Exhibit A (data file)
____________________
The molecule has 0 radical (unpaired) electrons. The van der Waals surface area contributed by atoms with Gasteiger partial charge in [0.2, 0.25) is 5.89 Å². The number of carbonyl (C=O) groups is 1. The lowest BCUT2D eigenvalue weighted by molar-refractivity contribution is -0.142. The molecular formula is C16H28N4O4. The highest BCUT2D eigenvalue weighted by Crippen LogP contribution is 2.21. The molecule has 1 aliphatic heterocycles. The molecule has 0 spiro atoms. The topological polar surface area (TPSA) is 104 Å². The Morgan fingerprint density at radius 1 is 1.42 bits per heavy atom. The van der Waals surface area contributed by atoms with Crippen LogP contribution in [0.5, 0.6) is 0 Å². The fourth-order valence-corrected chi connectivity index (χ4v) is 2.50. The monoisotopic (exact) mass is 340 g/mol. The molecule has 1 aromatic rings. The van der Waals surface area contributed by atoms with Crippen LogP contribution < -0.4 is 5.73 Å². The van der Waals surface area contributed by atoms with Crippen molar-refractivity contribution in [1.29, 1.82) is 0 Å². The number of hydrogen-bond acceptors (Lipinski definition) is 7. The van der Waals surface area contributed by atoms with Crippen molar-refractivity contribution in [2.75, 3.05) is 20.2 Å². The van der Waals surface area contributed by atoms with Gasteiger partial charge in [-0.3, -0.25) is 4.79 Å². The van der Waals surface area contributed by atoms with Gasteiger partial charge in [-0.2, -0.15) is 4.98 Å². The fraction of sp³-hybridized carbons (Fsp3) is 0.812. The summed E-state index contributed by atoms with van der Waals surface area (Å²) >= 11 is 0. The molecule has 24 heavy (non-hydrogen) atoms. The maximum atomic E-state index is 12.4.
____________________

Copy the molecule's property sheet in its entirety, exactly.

The molecule has 0 radical (unpaired) electrons. The van der Waals surface area contributed by atoms with Gasteiger partial charge in [0.2, 0.25) is 5.89 Å². The number of carbonyl (C=O) groups is 1. The lowest BCUT2D eigenvalue weighted by molar-refractivity contribution is -0.142. The molecular formula is C16H28N4O4. The highest BCUT2D eigenvalue weighted by Crippen LogP contribution is 2.21. The molecule has 1 aliphatic heterocycles. The molecule has 0 spiro atoms. The topological polar surface area (TPSA) is 104 Å². The Morgan fingerprint density at radius 1 is 1.42 bits per heavy atom. The van der Waals surface area contributed by atoms with Crippen LogP contribution in [0.5, 0.6) is 0 Å². The fourth-order valence-corrected chi connectivity index (χ4v) is 2.50. The monoisotopic (exact) mass is 340 g/mol. The molecule has 1 aromatic rings. The van der Waals surface area contributed by atoms with Crippen LogP contribution < -0.4 is 5.73 Å². The van der Waals surface area contributed by atoms with Crippen molar-refractivity contribution in [1.29, 1.82) is 0 Å². The number of hydrogen-bond acceptors (Lipinski definition) is 7. The van der Waals surface area contributed by atoms with Crippen molar-refractivity contribution in [2.75, 3.05) is 20.2 Å². The van der Waals surface area contributed by atoms with Gasteiger partial charge in [-0.3, -0.25) is 4.79 Å². The van der Waals surface area contributed by atoms with Gasteiger partial charge in [-0.2, -0.15) is 4.98 Å². The fraction of sp³-hybridized carbons (Fsp3) is 0.812. The summed E-state index contributed by atoms with van der Waals surface area (Å²) >= 11 is 0. The molecule has 24 heavy (non-hydrogen) atoms. The maximum atomic E-state index is 12.4.